Millions of July 4th celebrations all over the United States include steady diets of barbecues, pool parties, fireworks, and laughter, but this holiday is also a great day for a movie! Well, that’s because every day is a great day for a movie, of course.
If you find a few spare hours on Independence Day, why not catch a movie at home? Here are five films which pay homage to the U.S.A. in various ways, and you can stream them one or all at home.
“In America” (2002) – The U.S. is a nation of immigrants, and director Jim Sheridan crafts a moving film about an Irish family trying to financially survive in New York City while still mourning the death of their little boy. Exceptionally well-acted, the picture bathes in themes of love and the strength of a close family unit, as Johnny (Paddy Considine), Sarah (Samantha Morton) and their two little girls embrace their new American surroundings during the early 1980s. Balancing emotions and tension throughout the picture, Johnny’s attempt at a carnival game might be the most stressful moment that you will see all year. Djimon Hounsou also plays a key supporting role.
⭐⭐⭐ 1/2 out of ⭐⭐⭐⭐
“Miracle” (2004) – Coach Herb Brooks (Kurt Russell) only has seven months to construct and train a hockey team to compete in the 1980 Winter Olympics in Lake Placid, NY. Rather than slip into convention, he takes unique approaches to build his team, including avoiding the best players and selecting the “right” ones. Director Gavin O’Connor and Russell create a rousing, behind-the-scenes look at Brooks’ out-of-the-box thinking which inspired 20 young hockey players and an entire nation. Do you believe in miracles? Well, after seeing this movie, we all should. ⭐⭐⭐ out of ⭐⭐⭐⭐
“Mr. Smith Goes to Washington” (1939) – Politics has become a figurative combat sport in recent months, but after watching this Jimmy Stewart classic, one realizes that the fight has endured for decades and decades. Jefferson Smith (Stewart) is a brand new senator and arrives in D.C. with a squeaky clean image, as a colleague tells him, “This is no place for you. You are halfway decent.” This movie certainly is leaps and bounds above decent, as director Frank Capra engineers a timeless David vs. Goliath story with the nation’s capital at the very center. Senator Smith does not own a slingshot, but his inspiring principles certainly aim true. ⭐⭐⭐⭐ out of ⭐⭐⭐⭐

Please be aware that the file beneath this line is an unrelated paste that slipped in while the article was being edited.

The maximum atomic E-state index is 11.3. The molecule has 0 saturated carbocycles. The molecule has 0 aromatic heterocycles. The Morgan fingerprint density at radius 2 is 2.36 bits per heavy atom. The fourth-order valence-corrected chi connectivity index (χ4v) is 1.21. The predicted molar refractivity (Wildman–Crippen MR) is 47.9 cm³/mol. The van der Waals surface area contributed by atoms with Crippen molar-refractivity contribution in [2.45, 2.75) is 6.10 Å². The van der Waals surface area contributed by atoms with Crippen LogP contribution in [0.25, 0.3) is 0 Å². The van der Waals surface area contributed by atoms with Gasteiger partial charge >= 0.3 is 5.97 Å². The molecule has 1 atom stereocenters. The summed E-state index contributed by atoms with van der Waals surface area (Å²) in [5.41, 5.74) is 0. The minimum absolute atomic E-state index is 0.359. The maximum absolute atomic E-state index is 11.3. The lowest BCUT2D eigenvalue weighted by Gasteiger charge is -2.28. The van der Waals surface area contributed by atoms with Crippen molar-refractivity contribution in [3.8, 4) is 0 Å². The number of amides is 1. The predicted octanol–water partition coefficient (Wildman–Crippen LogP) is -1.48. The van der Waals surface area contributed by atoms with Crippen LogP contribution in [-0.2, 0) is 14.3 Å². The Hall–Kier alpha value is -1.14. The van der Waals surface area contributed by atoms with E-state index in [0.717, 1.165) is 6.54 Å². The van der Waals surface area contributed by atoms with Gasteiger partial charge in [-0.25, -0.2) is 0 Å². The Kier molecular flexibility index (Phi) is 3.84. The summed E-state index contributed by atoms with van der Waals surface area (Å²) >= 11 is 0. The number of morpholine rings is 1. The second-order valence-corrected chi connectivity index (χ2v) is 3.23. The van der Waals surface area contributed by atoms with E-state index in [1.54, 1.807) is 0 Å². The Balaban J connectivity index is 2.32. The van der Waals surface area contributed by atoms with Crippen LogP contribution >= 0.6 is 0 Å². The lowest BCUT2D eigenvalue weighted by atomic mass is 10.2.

“Rocky IV” (1985) – Admittedly, “Rocky” (1976), “Rocky II” (1979), “Rocky III” (1982), “Rocky Balboa” (2006), and “Creed” (2015) are better films than the fourth installment in this storied franchise, but “Rocky IV” features a slugfest between our hero (Sylvester Stallone) and a big, bad, blonde-haired Russian (Dolph Lundgren). Hey, that is something to celebrate on Independence Day! Other than the fight, the picture is a shallow series of clichés, including a dopey, eye-rolling musical montage of Rocky training in an isolated ranch by cutting wood and lifting rocks, while Drago (Lundgren) enjoys pumping iron and gladly accepting modern science and chemistry. On the other hand, it is very difficult not to wave the ole red, white and blue when Rocky and Drago square off.
⭐⭐ out of ⭐⭐⭐⭐
“Summer of Soul” (2021) – The Harlem Cultural Festival featured about two dozen blues, jazz, Motown, and gospel acts over six Sundays during the summer of 1969. Over 300,000 people – primarily black audiences – attended this beautiful and massive celebration of music and culture. Have you ever heard of it? Me neither. The video sat in a basement for 50 years, and director Questlove – one of the founding members of The Roots – poured over 45 hours of footage and constructed a remarkable 112-minute documentary that features Sly and the Family Stone, Gladys Knight & the Pips, The Fifth Dimension, a 19-year-old Stevie Wonder, and much more. This doc isn’t just a musical event, as Questlove also captures the struggles and thoughts of this time in American history as well as interviews of the concert goers who remember their experiences and marvel at the video. Wow, “Summer of Soul” is the best film I’ve seen this year, and it’s my favorite doc since “Searching for Sugar Man” (2012), which was my #1 film of 2012.
⭐⭐⭐⭐ out of ⭐⭐⭐⭐
Image credits: Searchlight Pictures, Walt Disney Studios, Columbia Pictures, MGM